BBC News has reported that a “first edition of one of the most important works of the man who inspired the Protestant Reformation has been discovered in a library in France.
The publication by German theologian Martin Luther, called On the Freedom of a Christian, dates back to 1520. This was a year before he was excommunicated by the Pope for criticising the Catholic Church.
It includes around 50 notes written in red by Luther himself, indicating changes he wanted for a second edition. The American who made the discovery, James Hirsten, said it gave an important insight into Luther’s thinking at the time. The annotated edition was found in The Humanist Library in Selestat, in the north-east of France.
Martin Luther launched the Reformation in Germany five centuries ago in response to what he said were excesses and abuses within the Church. But his works, which also included Christian Liberty, To the Christian Nobility and On the Babylonian Captivity of the Church, turned him against many of the major teachings of the Catholic Church. After his excommunication by Pope Leo X in January 1521, Luther was declared an outlaw and a heretic by the Roman emperor at that time, Charles V. He later went on to publish a complete translation of the bible into German, which contributed to the spread and development of the German language.”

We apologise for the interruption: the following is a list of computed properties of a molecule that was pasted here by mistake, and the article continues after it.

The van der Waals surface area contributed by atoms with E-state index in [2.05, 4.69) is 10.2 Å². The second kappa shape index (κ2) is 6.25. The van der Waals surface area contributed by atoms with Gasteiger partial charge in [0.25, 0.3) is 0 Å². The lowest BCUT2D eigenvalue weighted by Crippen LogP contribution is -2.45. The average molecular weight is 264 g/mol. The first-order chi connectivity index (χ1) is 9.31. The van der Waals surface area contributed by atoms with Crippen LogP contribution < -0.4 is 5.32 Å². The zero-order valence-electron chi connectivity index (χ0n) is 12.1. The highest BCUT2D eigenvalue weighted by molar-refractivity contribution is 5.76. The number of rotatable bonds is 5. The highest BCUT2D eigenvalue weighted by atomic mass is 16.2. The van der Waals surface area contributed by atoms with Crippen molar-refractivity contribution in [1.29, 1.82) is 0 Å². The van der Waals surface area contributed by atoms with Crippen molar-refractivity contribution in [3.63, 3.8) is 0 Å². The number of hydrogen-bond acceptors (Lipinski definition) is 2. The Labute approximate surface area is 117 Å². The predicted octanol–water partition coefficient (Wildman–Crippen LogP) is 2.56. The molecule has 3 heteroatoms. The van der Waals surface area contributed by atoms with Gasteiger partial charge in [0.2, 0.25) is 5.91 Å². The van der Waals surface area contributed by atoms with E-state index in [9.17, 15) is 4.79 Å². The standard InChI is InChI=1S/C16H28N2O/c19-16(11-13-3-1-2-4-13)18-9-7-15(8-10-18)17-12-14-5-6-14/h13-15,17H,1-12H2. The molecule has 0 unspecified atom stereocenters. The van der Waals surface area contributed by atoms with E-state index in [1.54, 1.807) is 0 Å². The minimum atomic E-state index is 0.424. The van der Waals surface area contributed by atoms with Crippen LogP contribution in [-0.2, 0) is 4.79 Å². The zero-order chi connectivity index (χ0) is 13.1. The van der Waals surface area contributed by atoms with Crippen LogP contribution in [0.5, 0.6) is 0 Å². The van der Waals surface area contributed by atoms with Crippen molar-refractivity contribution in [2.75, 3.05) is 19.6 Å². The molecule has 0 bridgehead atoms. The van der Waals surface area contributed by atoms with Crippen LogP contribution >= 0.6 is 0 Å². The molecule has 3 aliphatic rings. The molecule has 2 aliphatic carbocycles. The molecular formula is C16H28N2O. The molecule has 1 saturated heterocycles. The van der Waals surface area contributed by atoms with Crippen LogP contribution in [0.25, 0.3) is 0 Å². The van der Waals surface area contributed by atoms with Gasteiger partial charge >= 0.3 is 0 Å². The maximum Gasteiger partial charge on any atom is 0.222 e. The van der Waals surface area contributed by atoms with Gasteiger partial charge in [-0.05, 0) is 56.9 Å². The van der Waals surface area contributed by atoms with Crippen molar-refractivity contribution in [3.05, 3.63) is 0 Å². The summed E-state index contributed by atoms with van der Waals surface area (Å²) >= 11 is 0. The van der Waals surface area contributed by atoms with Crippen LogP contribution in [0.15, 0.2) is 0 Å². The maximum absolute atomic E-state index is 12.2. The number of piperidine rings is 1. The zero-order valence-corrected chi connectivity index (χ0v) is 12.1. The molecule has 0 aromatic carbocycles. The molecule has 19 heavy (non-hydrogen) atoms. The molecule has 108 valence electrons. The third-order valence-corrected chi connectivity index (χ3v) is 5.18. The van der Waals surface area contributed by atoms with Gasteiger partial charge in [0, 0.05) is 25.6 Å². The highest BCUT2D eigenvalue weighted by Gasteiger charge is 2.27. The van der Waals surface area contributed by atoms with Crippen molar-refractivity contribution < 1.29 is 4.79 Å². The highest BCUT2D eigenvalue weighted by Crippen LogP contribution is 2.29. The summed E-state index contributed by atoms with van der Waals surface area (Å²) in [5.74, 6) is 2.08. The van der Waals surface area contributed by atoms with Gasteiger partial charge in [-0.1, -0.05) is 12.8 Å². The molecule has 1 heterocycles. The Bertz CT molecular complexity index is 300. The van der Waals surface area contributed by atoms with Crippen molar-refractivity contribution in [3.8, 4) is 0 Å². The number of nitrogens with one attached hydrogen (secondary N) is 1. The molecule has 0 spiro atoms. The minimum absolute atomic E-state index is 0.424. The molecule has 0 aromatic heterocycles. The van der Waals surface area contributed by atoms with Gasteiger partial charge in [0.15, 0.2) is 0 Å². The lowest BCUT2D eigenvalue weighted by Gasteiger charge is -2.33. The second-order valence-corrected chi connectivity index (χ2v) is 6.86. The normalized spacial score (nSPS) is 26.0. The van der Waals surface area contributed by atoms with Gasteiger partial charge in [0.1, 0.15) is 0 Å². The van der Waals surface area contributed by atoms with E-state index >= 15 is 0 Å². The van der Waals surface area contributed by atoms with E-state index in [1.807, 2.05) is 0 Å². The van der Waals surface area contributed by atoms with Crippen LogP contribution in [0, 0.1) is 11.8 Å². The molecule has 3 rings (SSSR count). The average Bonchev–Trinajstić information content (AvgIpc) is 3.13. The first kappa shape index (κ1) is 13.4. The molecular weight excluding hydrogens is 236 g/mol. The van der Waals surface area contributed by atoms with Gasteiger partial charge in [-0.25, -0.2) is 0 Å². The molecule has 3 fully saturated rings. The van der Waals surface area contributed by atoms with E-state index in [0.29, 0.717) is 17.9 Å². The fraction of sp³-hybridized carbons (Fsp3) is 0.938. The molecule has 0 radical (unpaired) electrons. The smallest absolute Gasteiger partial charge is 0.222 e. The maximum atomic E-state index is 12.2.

There are few figures in history as influential as Martin Luther. A German theologian, reformer, professor, and pastor, Luther would herald the Protestant Reformation with the publication of his Ninety-Five Theses on October 31, 1517 in Wittenberg, Germany. His work would attack the Church’s sale of indulgences (the buying off of your sins to secure a place in heaven). Luther would be the spark that would initiate one of the most significant challenges to not only the Roman Catholic Church, but the Holy Roman Empire which had ruled for a thousand years. In the wake of the Reformation, Europe would be plunged into revolution, war and conflict that would reshape Western civilization, and lift it out of the Dark Ages. Excommunicated, Martin Luther would live out the remainder of his life largely in hiding, and died in 1546 at Eisleben, his hometown. The discovery of an important piece of this history at a library in France will strengthen and consolidate our understanding of one of history’s most influential moments of change. As history always does it reveals itself to us over time, perhaps allowing us to fully grasp its significance in our lives.